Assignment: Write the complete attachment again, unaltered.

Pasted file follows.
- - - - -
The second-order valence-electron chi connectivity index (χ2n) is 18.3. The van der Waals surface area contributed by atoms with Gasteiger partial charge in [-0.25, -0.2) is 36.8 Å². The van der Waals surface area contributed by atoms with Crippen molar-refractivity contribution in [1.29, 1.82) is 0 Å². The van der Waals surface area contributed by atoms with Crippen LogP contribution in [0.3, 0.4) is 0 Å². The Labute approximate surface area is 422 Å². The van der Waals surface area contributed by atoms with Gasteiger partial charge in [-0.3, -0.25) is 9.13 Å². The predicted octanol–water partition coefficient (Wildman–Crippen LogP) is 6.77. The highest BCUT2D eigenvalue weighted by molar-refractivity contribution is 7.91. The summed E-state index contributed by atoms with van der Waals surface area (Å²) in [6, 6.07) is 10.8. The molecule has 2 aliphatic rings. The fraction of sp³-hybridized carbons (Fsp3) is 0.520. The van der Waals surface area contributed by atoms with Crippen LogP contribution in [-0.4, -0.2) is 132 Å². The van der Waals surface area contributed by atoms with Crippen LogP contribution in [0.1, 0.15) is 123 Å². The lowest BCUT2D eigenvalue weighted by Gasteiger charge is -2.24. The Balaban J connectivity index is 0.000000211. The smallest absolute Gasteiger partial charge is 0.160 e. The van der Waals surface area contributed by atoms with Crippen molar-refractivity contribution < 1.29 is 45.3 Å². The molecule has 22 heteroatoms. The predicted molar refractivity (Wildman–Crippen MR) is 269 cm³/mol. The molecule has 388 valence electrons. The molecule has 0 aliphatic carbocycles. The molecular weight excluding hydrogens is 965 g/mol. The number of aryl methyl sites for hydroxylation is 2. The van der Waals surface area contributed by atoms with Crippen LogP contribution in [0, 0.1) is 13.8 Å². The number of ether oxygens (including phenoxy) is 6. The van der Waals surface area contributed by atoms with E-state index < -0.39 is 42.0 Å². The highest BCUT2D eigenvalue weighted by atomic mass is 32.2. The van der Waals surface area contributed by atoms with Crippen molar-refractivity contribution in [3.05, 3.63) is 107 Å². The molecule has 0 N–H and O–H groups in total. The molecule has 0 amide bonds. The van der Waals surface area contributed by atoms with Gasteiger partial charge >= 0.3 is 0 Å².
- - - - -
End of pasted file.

The second-order valence-electron chi connectivity index (χ2n) is 18.3. The van der Waals surface area contributed by atoms with Gasteiger partial charge in [-0.25, -0.2) is 36.8 Å². The van der Waals surface area contributed by atoms with Crippen molar-refractivity contribution in [1.29, 1.82) is 0 Å². The van der Waals surface area contributed by atoms with Crippen LogP contribution in [0.3, 0.4) is 0 Å². The Labute approximate surface area is 422 Å². The van der Waals surface area contributed by atoms with Gasteiger partial charge in [-0.3, -0.25) is 9.13 Å². The predicted octanol–water partition coefficient (Wildman–Crippen LogP) is 6.77. The highest BCUT2D eigenvalue weighted by molar-refractivity contribution is 7.91. The summed E-state index contributed by atoms with van der Waals surface area (Å²) in [6, 6.07) is 10.8. The molecule has 2 aliphatic rings. The fraction of sp³-hybridized carbons (Fsp3) is 0.520. The van der Waals surface area contributed by atoms with Crippen LogP contribution in [-0.4, -0.2) is 132 Å². The van der Waals surface area contributed by atoms with Crippen LogP contribution in [0.1, 0.15) is 123 Å². The lowest BCUT2D eigenvalue weighted by Gasteiger charge is -2.24. The Balaban J connectivity index is 0.000000211. The smallest absolute Gasteiger partial charge is 0.160 e. The van der Waals surface area contributed by atoms with Crippen molar-refractivity contribution < 1.29 is 45.3 Å². The molecule has 22 heteroatoms. The predicted molar refractivity (Wildman–Crippen MR) is 269 cm³/mol. The molecule has 388 valence electrons. The molecule has 0 aliphatic carbocycles. The molecular weight excluding hydrogens is 965 g/mol. The number of aryl methyl sites for hydroxylation is 2. The van der Waals surface area contributed by atoms with Crippen LogP contribution in [0, 0.1) is 13.8 Å². The number of ether oxygens (including phenoxy) is 6. The van der Waals surface area contributed by atoms with E-state index < -0.39 is 42.0 Å². The highest BCUT2D eigenvalue weighted by atomic mass is 32.2. The van der Waals surface area contributed by atoms with Crippen molar-refractivity contribution in [3.05, 3.63) is 107 Å². The molecule has 0 N–H and O–H groups in total. The molecule has 0 amide bonds. The van der Waals surface area contributed by atoms with Gasteiger partial charge >= 0.3 is 0 Å².